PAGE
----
Happy Fourth of July.
8 thoughts on “Disingenuous Invocations of “Free Speech””
While it is true that it is 42 U.S.C. 1981a that protects against private civil rights violations (and not the first amendment), isn’t the reason free-speech is included among the civil rights protected under 42 U.S.C. 1981a because free-speech is mentioned in the bill of rights (or the 14th amendment)?
That is, even though the first amendment doesn’t directly prevent private civil rights violations, the first amendment is the reason that free-speech is one of the civil rights specifically protected by 42 U.S.C. 1981a. Just like how it’s the 14th amendment that prevents states and cities from violating human rights, but the reason that free-speech is protected under the 14th amendment is because it is listed in the first amendment?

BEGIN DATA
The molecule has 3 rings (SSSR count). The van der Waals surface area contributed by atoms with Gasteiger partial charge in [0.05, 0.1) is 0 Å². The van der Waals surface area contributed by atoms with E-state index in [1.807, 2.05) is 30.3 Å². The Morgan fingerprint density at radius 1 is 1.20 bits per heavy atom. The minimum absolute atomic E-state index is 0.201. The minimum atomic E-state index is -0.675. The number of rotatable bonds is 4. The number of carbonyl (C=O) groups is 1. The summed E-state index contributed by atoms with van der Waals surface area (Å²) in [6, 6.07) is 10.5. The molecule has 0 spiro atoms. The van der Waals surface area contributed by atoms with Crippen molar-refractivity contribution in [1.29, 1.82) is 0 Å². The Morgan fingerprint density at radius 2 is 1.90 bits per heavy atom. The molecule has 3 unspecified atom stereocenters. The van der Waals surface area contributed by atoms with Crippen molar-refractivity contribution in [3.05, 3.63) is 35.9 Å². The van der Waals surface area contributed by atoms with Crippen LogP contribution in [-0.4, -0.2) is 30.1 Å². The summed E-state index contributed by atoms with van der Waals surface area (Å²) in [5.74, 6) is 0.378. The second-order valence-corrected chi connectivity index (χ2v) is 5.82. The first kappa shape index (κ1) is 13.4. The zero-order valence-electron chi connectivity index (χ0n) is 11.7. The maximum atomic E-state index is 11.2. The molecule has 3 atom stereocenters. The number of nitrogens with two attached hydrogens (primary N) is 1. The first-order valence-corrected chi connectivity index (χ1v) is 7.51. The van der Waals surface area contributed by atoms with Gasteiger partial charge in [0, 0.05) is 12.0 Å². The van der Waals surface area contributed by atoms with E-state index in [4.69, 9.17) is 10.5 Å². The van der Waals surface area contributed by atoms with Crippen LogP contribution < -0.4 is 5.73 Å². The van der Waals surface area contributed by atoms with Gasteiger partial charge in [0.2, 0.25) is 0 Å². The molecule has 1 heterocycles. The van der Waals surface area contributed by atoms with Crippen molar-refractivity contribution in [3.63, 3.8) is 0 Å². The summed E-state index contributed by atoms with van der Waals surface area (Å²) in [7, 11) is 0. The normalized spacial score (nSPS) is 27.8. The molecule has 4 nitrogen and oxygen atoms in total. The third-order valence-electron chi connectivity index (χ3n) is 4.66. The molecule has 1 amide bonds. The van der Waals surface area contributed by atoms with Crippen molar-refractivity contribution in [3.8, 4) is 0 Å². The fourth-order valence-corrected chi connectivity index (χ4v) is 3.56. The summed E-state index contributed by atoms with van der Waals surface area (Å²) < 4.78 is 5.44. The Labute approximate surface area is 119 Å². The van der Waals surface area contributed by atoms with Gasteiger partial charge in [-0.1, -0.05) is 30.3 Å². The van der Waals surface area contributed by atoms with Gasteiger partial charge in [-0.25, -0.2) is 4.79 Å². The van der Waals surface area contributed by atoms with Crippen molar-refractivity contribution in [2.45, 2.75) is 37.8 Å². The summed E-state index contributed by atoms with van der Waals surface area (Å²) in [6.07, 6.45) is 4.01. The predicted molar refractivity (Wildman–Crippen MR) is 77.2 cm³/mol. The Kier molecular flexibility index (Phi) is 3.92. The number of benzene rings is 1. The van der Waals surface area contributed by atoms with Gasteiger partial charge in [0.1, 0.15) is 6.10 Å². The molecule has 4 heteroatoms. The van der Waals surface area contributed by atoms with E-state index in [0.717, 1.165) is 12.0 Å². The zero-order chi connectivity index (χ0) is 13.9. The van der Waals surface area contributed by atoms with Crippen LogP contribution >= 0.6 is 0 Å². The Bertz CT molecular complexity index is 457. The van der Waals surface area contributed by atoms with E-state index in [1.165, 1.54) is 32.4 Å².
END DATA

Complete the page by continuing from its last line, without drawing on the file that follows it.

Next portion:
So, if it’s OK to say that the first amendment protects free speech against states, rather than always saying that it is first amendment through the 14th amendment that protects free speech states; then is it OK to say that its the first amendment that protects free speech against private parties, rather than the first amendment through 42 U.S.C. 1981a that protects free speech against private parties?
Yes, it’s shorthand, but if it’s shorthand everyone understands, is it really that deceptive?
That statute does not apply free speech rights generally to prevent private parties from restricting others’ speech. Private parties are still free to restrict each other’s speech, so using that statute does convert the 1st A into a non-state actor provision. The only state I know that applies some free speech requirements to private institutions is Massachusetts, through its state laws, but those laws may in fact violate the 1st A.